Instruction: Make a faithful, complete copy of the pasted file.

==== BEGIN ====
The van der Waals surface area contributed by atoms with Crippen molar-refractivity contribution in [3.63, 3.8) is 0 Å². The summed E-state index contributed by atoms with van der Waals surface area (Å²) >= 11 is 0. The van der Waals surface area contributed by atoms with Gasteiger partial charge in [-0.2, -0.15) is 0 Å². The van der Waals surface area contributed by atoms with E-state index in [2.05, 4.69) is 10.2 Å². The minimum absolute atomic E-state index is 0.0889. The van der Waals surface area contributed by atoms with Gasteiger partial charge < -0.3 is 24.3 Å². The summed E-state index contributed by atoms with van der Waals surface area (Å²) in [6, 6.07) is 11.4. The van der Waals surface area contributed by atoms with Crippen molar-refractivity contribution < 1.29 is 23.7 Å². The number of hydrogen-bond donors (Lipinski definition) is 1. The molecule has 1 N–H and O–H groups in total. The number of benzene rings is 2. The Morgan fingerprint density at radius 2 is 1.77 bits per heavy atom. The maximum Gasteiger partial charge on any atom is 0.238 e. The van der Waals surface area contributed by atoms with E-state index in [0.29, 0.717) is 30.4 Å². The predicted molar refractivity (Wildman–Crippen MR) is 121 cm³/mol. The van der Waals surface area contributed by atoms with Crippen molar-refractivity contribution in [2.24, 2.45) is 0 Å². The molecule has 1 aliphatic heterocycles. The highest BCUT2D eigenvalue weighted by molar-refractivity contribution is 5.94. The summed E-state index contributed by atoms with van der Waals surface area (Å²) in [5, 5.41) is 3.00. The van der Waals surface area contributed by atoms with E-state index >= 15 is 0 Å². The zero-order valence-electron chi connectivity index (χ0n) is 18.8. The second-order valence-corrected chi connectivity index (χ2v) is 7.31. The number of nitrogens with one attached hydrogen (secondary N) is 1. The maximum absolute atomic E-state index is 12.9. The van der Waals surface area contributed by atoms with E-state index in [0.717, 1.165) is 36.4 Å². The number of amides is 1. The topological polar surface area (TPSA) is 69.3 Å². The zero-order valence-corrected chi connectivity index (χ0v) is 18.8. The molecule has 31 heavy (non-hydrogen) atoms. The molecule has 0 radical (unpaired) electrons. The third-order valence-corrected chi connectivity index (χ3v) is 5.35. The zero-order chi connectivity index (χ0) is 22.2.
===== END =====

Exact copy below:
The van der Waals surface area contributed by atoms with Crippen molar-refractivity contribution in [3.63, 3.8) is 0 Å². The summed E-state index contributed by atoms with van der Waals surface area (Å²) >= 11 is 0. The van der Waals surface area contributed by atoms with Gasteiger partial charge in [-0.2, -0.15) is 0 Å². The van der Waals surface area contributed by atoms with E-state index in [2.05, 4.69) is 10.2 Å². The minimum absolute atomic E-state index is 0.0889. The van der Waals surface area contributed by atoms with Gasteiger partial charge < -0.3 is 24.3 Å². The summed E-state index contributed by atoms with van der Waals surface area (Å²) in [6, 6.07) is 11.4. The van der Waals surface area contributed by atoms with Crippen molar-refractivity contribution < 1.29 is 23.7 Å². The number of hydrogen-bond donors (Lipinski definition) is 1. The molecule has 1 N–H and O–H groups in total. The number of benzene rings is 2. The Morgan fingerprint density at radius 2 is 1.77 bits per heavy atom. The maximum Gasteiger partial charge on any atom is 0.238 e. The van der Waals surface area contributed by atoms with E-state index in [0.29, 0.717) is 30.4 Å². The predicted molar refractivity (Wildman–Crippen MR) is 121 cm³/mol. The van der Waals surface area contributed by atoms with Crippen molar-refractivity contribution in [2.24, 2.45) is 0 Å². The molecule has 1 aliphatic heterocycles. The highest BCUT2D eigenvalue weighted by molar-refractivity contribution is 5.94. The summed E-state index contributed by atoms with van der Waals surface area (Å²) in [5, 5.41) is 3.00. The van der Waals surface area contributed by atoms with E-state index >= 15 is 0 Å². The zero-order valence-electron chi connectivity index (χ0n) is 18.8. The second-order valence-corrected chi connectivity index (χ2v) is 7.31. The number of nitrogens with one attached hydrogen (secondary N) is 1. The maximum absolute atomic E-state index is 12.9. The van der Waals surface area contributed by atoms with E-state index in [0.717, 1.165) is 36.4 Å². The number of amides is 1. The topological polar surface area (TPSA) is 69.3 Å². The zero-order valence-corrected chi connectivity index (χ0v) is 18.8. The molecule has 31 heavy (non-hydrogen) atoms. The molecule has 0 radical (unpaired) electrons. The third-order valence-corrected chi connectivity index (χ3v) is 5.35. The zero-order chi connectivity index (χ0) is 22.2.